|Raid at VictoryLand|
If the application adheres to certain technical requirements, Strange claims, a circuit judge must approve the search warrant. That was the attorney general's primary argument in seeking a writ of mandamus that would force a Macon County judge to approve the warrant. The Alabama Supreme Court apparently agreed because it issued the writ, ordering Judge Thomas Young to sign off on the search.
The high court unsealed documents in the case yesterday, and the Montgomery Advertiser posted them to its Web site last night. A review of the documents shows that, as we suggested in a post yesterday, Strange and the Alabama Supreme Court trampled legal procedure and precedent in their haste to shut down VictoryLand's electronic-bingo operation.
Most stunning was Strange's claim that a circuit judge essentially must play the role of rubber stamp when law-enforcement officials present him with a search-warrant application that meets minimum technical requirements. In such a situation, Strange suggests, a judge has no authority to determine if the contents of the application show "probable cause" to believe a crime has been committed.
In Luther Strange's world, a judge is supposed to sign any form that law enforcement places before him--as long as all the boxes are properly filled in. Strange must not be familiar with the Fourth Amendment to the U.S. Constitution, which guards against searches and seizures that are not judicially sanctioned and supported by probable cause.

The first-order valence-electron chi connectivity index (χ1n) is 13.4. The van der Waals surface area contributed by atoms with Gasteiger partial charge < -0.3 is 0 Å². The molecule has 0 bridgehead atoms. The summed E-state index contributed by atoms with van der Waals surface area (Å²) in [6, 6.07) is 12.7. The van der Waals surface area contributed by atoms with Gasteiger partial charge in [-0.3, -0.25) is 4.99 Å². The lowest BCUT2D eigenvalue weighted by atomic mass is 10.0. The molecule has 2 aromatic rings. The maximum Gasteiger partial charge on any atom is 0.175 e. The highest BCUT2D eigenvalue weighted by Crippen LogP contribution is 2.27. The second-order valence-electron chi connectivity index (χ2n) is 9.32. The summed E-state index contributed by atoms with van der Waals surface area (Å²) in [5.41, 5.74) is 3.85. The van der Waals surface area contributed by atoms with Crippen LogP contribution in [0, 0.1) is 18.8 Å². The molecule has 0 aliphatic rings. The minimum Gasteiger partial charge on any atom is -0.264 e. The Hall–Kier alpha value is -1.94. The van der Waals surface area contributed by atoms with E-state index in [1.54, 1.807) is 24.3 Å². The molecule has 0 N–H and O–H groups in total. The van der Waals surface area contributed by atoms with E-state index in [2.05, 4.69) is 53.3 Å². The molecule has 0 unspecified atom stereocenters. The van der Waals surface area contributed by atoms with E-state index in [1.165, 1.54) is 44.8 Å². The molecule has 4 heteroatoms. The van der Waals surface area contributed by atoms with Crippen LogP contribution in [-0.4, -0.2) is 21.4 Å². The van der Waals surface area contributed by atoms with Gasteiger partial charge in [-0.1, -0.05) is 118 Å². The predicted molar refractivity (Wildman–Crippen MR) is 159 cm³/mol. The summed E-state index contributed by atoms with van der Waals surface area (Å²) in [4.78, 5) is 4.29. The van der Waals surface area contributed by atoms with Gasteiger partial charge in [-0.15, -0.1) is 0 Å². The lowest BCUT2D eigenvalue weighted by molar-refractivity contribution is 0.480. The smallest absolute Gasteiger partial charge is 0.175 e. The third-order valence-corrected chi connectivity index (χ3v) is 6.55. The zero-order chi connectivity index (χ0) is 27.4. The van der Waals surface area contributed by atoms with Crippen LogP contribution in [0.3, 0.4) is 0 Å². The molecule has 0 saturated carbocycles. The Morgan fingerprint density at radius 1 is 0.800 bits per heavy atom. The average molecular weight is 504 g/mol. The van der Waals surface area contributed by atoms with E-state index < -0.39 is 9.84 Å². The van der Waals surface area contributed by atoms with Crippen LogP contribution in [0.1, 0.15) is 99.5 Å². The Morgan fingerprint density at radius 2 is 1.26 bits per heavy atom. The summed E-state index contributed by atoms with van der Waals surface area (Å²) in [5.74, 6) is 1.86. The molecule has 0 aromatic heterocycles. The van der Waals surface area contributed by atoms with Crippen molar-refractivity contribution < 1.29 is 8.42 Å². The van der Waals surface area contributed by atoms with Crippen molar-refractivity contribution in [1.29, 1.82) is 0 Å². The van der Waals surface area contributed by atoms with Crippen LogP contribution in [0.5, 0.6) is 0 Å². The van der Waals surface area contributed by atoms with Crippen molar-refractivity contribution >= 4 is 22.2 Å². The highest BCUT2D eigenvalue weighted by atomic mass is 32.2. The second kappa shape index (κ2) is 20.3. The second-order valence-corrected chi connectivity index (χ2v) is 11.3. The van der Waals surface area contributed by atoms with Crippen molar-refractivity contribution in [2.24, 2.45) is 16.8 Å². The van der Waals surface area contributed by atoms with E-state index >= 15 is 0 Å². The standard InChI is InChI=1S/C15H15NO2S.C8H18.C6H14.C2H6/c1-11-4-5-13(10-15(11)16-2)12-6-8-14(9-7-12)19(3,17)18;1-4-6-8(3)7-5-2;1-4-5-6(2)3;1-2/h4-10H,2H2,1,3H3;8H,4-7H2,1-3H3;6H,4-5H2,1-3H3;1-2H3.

With the apparent intention of proving that the U.S. Constitution does not apply in Alabama, Strange turns in his petition to Rule 3.9 of the Alabama Rules of Criminal Procedure and to Code of Alabama 15-5-5. He claims that both prove Judge Young had a mandatory duty to approve the search warrant at VictoryLand. On page 13 of his petition for a writ of mandamus, Strange titles the key section "The trial court has an imperative duty to issue the warrant, and the State has a clear right to the issuance of the warrant."
Unfortunately for the attorney general, his citations to law do not say what he wants them to say. In fact, upon close reading, Strange's own petition undercuts his argument. The two sections of Alabama law that Strange cites essentially say the same thing--and the heart of it is this, taken from the rules of criminal procedure:
If the judge or magistrate is satisfied that probable cause to believe that grounds for the application exists, the judge or magistrate, in the case of a warrant issued on affidavit, shall issue a warrant naming or describing the person and particularly describing the property and the place to be searched.
Strange claims that use of the word "shall" means that issuance of the warrant is mandatory. But the clear language of the full rule shows a warrant "shall" issue only when a judge or magistrate is "satisfied that probable cause . . . exists."
Reaching into the way-back machine, Strange pulls out a case from 1899--Benners v. State, 26 So. 942 (Ala., 1899)--for the proposition that a judge has a duty to approve a warrant application that is "regular in form, and full in substance."
Benners is so old that we can't find it on the Web, but Strange makes no showing in his petition that the ancient state case precludes a judge from fulfilling his Fourth Amendment duty to make a determination on probable cause. Even Strange seems to acknowledge this when he writes: